The operators of a Greek oil tanker that disappeared off Angola insisted Monday that the vessel was seized by pirates, after Luanda dismissed the hijacking claim as "faked".
The 75,000-ton ship has since been found in Nigerian waters, but Luanda on Sunday denied that it had been hijacked by pirates.
The ship's operators Dynacom Tankers Management said however that the oil tanker MT Kerala had been hijacked close to the Luanda port, and that one of the crew members had been wounded in the incident.
A company source argued that the "unfounded" accusation by Angola that the hijacking was untrue was designed to offset responsibility for the incident.
"Angola is trying to cover up how a loaded vessel was taken in an area under its protection," the source told AFP.
"There will now have to be an investigation by US authorities and Interpol," the source added.
Dynacom earlier on Monday said it had re-established contact with the vessel on Sunday.
"All crew members are alive and accounted for, but one is wounded and all have clearly been affected by their ordeal," the company said, adding: "A large amount of cargo has been stolen."
The statement came after an Angolan navy spokesman said the tanker was at the entrance to the Luanda bay last Saturday when it was approached by a tugboat.
"It then cut off its communication system and followed the tugboat to Nigeria," said the spokesman.
"There is no piracy in Angolan waters," he said.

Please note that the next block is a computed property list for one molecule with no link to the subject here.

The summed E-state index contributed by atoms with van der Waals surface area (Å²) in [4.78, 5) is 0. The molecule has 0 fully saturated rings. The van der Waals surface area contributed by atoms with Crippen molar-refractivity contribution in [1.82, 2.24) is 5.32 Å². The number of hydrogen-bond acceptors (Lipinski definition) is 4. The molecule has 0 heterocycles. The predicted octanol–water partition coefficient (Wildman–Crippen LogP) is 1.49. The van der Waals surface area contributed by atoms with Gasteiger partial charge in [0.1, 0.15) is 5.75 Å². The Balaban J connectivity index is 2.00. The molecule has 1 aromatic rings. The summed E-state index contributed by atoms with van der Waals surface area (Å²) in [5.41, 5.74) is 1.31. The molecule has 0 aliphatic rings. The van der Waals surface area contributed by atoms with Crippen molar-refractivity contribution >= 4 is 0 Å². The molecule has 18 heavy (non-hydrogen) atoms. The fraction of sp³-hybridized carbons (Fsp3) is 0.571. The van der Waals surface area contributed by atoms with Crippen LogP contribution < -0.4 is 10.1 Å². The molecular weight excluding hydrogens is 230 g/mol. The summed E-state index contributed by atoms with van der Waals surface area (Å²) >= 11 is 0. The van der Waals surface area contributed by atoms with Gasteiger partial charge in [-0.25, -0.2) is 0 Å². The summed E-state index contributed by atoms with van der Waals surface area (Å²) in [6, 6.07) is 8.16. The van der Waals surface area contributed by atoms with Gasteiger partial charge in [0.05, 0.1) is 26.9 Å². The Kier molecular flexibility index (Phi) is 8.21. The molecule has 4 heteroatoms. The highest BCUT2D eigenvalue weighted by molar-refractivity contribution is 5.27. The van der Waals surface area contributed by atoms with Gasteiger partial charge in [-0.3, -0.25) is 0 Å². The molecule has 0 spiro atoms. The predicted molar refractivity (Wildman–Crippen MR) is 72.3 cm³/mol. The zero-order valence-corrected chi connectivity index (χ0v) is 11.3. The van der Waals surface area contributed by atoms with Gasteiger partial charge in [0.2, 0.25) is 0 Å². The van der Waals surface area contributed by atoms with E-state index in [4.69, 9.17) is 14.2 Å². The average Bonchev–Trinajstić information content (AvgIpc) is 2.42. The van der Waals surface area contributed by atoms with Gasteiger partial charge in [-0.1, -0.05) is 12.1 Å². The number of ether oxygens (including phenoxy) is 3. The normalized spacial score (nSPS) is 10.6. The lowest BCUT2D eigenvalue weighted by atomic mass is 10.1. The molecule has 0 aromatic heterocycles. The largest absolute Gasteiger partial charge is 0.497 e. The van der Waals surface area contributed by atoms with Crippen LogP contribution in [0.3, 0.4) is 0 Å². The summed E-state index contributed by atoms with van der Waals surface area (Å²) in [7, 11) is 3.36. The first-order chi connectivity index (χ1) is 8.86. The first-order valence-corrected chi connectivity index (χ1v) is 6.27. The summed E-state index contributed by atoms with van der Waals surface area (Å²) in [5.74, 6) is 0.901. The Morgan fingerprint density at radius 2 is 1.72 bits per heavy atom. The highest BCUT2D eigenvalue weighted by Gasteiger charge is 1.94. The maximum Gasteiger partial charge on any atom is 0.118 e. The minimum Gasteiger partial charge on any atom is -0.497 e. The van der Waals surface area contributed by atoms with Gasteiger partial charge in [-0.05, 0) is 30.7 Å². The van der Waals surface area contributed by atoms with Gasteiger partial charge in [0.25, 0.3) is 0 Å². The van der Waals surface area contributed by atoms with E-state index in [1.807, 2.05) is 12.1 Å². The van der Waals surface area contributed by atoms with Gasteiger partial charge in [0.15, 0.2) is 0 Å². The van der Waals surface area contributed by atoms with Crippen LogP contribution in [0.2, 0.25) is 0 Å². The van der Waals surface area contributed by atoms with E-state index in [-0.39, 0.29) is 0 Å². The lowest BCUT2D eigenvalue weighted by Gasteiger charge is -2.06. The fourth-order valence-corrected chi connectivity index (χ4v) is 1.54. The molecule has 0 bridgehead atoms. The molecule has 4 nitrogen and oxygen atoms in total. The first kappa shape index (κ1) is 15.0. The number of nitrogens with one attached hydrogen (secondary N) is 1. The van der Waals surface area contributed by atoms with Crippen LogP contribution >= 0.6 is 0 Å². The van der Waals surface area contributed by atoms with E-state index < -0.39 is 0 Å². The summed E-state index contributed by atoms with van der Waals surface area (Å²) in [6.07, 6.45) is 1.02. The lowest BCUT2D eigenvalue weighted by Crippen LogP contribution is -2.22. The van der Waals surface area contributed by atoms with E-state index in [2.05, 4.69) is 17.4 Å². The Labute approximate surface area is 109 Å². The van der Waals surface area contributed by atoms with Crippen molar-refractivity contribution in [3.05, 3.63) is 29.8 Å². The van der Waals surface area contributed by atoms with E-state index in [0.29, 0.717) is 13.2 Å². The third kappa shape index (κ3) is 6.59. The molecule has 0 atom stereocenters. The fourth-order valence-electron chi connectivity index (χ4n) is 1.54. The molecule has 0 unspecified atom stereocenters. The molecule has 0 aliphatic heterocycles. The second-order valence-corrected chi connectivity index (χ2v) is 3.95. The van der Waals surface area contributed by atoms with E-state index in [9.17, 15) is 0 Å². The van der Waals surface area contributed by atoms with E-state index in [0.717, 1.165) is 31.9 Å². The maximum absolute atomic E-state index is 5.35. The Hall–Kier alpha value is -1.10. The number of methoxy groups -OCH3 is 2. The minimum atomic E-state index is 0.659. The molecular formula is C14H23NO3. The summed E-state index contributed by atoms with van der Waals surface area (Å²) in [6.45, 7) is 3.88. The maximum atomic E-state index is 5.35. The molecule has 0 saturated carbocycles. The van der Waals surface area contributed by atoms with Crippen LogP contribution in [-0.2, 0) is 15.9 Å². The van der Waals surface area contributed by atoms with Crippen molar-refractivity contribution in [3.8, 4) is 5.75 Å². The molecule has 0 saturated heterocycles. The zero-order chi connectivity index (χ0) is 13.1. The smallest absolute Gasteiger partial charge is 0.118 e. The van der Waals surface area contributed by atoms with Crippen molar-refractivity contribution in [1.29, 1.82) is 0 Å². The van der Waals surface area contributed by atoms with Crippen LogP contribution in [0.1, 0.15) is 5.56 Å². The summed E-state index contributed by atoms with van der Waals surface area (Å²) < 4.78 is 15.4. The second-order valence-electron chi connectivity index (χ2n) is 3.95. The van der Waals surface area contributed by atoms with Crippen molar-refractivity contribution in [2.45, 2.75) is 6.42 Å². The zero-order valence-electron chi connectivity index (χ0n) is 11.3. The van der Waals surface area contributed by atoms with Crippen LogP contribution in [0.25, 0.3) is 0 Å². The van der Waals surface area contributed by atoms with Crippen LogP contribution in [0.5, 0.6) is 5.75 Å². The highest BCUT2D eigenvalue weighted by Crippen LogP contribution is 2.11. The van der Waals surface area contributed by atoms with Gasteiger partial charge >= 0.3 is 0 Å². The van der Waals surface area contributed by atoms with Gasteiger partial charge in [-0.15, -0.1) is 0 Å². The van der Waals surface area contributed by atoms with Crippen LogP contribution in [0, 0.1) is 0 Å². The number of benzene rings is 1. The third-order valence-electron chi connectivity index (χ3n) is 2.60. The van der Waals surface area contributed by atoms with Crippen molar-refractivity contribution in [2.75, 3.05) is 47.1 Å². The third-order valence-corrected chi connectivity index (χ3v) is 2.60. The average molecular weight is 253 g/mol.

Dynacom said it had "engaged professionals experienced with these type of incidents" to resolve the incident.
The company said it had also worked with "European, North American and other international intelligence agencies" on the case.
Regional and international navies also "dispatched assets to monitor the pirates and provided support and assistance," it added.
The Kerala on January 18 had just loaded a shipment of diesel belonging to a subsidiary of Angola's state oil company Sonangol, when it went off the radar.
Sonangol has chartered MT Kerala since 2009 and its contract was due to end on February 12.
The Kerala carries a crew of 27 Indians and Filipinos.
It is currently en route to Ghana, the company source said.
Angolan experts such as maritime security agency Dryad Maritime, said the hijacking, if confirmed, would signal a spread of piracy from the Gulf of Guinea.
Despite emerging from a devastating civil war in 2002, Angola is one of the Africa's fastest developing economies, thanks to its oil resources.
It is the second largest oil producer in Africa after Nigeria, where crude oil theft is a problem, but has so far been spared the piracy woes dogging the west African oil giant.